Autumn walking kit

If you are roaming the countryside this autumn, our review guide tests the best walking gear for the season.

Woman walking her dog in Beech woodland, Fagus sylvatica, in full autumn colour.  Planting is part of the colonnade commemorating fallen soldiers in WW2, Felbrigg, Norfolk, UK.

From hiking boots to active clothing suitable for autumn walks, here is our expert review guide on the best walking gear for the season.

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Singi Trekking Shirt

Fjallraven, £110

There’s a lot to be said for walking in a shirt rather than a T. The collar keeps wind (and sunshine) off your neck, you can control your temperature by rolling up sleeves or undoing a button or two, and a pair of chest pockets (plus in this case a bonus pocket on the arm) are really useful for essentials: pocket bins, GPS, sunglasses and so on.

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This shirt is beautifully made from G-1000 polyester-and-cotton fabric, which is tough and wind-resistant – in fact, substantial enough to be worn in place of a softshell jacket on cool days. Wear next to your skin, or over a T-shirt or thermal  baselayer: the fit is certainly loose enough to accommodate one, and you can (obviously) add a warm jacket over the top when necessary. Upper layers of similarly relaxed fit are ideal – if you prefer close-fitting jacket, this shirt may feel a little bulky underneath.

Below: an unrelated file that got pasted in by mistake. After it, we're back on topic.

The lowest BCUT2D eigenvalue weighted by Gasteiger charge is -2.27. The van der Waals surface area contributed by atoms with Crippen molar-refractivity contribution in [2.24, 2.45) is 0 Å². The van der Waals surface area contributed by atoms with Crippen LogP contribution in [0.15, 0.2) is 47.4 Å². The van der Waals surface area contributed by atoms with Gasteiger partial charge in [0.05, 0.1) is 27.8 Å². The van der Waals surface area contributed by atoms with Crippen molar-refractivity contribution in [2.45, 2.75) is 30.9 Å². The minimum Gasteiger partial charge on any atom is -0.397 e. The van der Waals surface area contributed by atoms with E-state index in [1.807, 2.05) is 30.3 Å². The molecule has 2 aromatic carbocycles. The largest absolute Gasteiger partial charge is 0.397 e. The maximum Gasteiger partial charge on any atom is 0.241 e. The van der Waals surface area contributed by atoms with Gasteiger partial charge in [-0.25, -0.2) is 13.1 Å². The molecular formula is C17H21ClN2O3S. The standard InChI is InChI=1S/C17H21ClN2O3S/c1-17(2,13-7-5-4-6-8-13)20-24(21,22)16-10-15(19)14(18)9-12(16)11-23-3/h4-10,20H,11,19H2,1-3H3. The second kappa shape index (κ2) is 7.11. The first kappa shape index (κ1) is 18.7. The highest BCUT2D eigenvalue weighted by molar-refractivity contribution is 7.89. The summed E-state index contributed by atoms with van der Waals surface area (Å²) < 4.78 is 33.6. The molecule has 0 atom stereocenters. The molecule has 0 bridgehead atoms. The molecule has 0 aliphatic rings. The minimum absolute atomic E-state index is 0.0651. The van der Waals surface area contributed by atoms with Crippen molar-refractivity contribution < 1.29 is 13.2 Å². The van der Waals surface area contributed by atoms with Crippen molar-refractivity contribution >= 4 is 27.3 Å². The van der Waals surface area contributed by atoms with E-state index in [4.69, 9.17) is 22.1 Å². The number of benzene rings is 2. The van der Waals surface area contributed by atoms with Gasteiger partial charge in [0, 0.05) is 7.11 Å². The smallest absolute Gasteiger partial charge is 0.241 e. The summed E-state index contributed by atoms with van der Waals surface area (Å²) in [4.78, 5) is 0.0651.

I can’t see myself wearing it much when hiking in warm weather, though. Admittedly, there are hidden vents across the back and under the arms to allow cool air in as you warm up; but even so, I would prefer for something more breathable for hot days.

Neverthless, the Singi excels in the cooler weather weather of autumn and spring, and makes an excellent winter layer for walking or working outdoors. If your time spent in the open is a little more stop-start – those who spend long hours wildlife-watching, for example – this becomes a durable year-round option.

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Prismatic Cap

Outdoor research, £40

Look like a conventional cap, with a peak to keep sun and rain out of your eyes… but the fabric is waterproof GoreTex, and there’s a hidden fleece band, shown here when folded down, to keep your ears warm on a chilly day.

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Talon 33 backpack

Osprey, £100

Bristling with useful features, this backpack is hard to fault – it feels like an almost perfect design response to the needs of a hiker. This is the latest version of a pack that has been available in various iterations since 2007. (The women’s version is the Tempest 30).